Correspondence Bias

50 Pages Posted: 9 Jan 2021

See all articles by Yi Han

Yi Han

Renmin University of China - School of Applied Economics

Yiming Liu

Humboldt University of Berlin - School of Business and Economics; WZB Berlin Social Science Center

George Loewenstein

Carnegie Mellon University - Department of Social and Decision Sciences

Date Written: November 19, 2020

Abstract

When drawing inferences about a person’s personal characteristics from their actions, “correspondence bias” is the tendency to overestimate the influence of those characteristics and underestimate the influence of situational factors, such as incentives the individual faces. We build a simple framework to formalize correspondence bias, and test its predictions in an online experiment. Consistent with correspondence bias, subjects are, on average, willing to pay to receive the dictator-game givings of an individual with whom they are randomly assigned to play a game that encourages cooperation rather than one with whom they play a game that encourages selfish behavior. We show, further, that experiencing both games oneself, as opposed to playing one and observing the other, reduces the bias, and receiving information about how each of the players behaved in both games, eliminates it.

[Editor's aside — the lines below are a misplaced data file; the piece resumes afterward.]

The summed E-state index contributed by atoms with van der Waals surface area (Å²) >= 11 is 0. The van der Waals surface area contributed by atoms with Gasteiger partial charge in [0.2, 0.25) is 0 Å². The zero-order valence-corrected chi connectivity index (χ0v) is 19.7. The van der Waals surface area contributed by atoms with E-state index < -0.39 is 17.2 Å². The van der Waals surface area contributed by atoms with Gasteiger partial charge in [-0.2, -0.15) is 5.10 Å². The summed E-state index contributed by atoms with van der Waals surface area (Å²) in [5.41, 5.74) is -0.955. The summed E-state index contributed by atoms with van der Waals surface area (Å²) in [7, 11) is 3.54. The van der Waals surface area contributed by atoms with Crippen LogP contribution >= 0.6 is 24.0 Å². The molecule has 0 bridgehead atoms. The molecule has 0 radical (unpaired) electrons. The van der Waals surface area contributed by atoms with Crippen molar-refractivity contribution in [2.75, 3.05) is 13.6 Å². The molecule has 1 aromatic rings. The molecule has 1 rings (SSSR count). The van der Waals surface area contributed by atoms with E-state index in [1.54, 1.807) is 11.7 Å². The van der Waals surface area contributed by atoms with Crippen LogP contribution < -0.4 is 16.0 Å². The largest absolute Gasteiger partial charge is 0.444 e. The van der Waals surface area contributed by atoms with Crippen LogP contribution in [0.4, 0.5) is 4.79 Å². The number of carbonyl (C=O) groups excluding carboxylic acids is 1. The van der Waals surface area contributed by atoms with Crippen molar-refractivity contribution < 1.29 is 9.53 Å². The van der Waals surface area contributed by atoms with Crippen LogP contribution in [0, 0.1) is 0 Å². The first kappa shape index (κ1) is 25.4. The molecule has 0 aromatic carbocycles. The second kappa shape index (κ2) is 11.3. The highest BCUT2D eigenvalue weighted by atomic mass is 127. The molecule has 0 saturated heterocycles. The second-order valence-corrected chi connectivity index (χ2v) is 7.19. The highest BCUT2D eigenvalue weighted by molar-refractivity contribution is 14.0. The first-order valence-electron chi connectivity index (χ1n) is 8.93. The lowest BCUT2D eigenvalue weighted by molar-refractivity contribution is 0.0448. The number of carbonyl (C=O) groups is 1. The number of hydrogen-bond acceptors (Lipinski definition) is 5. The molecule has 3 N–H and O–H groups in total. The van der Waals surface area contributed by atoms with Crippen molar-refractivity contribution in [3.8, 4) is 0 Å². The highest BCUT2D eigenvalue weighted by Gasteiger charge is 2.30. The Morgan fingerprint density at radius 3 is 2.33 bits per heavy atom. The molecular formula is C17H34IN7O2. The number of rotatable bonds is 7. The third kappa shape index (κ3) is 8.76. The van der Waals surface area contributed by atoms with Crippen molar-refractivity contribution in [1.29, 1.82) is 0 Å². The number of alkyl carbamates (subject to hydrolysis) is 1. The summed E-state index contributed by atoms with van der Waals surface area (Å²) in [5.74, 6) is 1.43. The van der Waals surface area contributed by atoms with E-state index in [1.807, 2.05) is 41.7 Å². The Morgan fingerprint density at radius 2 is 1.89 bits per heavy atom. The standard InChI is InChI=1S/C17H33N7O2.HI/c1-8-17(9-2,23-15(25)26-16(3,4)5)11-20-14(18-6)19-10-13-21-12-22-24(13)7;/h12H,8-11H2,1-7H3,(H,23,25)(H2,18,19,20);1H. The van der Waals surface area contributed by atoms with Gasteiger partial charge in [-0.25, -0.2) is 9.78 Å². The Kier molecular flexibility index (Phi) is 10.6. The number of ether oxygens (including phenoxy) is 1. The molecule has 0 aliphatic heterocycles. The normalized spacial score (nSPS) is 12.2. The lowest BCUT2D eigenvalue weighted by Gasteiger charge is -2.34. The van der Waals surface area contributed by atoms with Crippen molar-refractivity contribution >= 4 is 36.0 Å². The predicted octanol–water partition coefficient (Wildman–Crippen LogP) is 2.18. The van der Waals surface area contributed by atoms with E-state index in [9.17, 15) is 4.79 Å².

Keywords: Belief updating, Attribution bias, Incentives, Experiments

JEL Classification: C91, D90

Suggested Citation

Han, Yi and Liu, Yiming and Loewenstein, George F., Correspondence Bias (November 19, 2020). Available at SSRN: https://ssrn.com/abstract=3733326 or http://dx.doi.org/10.2139/ssrn.3733326

Yi Han

Renmin University of China - School of Applied Economics ( email )

59 Zhong Guan Cun Avenue
Hai Dian District
Beijing, 100872
China

Yiming Liu (Contact Author)

Humboldt University of Berlin - School of Business and Economics ( email )

Spandauer Str. 1
Berlin, D-10099
Germany

WZB Berlin Social Science Center ( email )

Reichpietschufer 50
Berlin, 10785
Germany

George F. Loewenstein

Carnegie Mellon University - Department of Social and Decision Sciences ( email )

Pittsburgh, PA 15213-3890
United States
412-268-8787 (Phone)
412-268-6938 (Fax)

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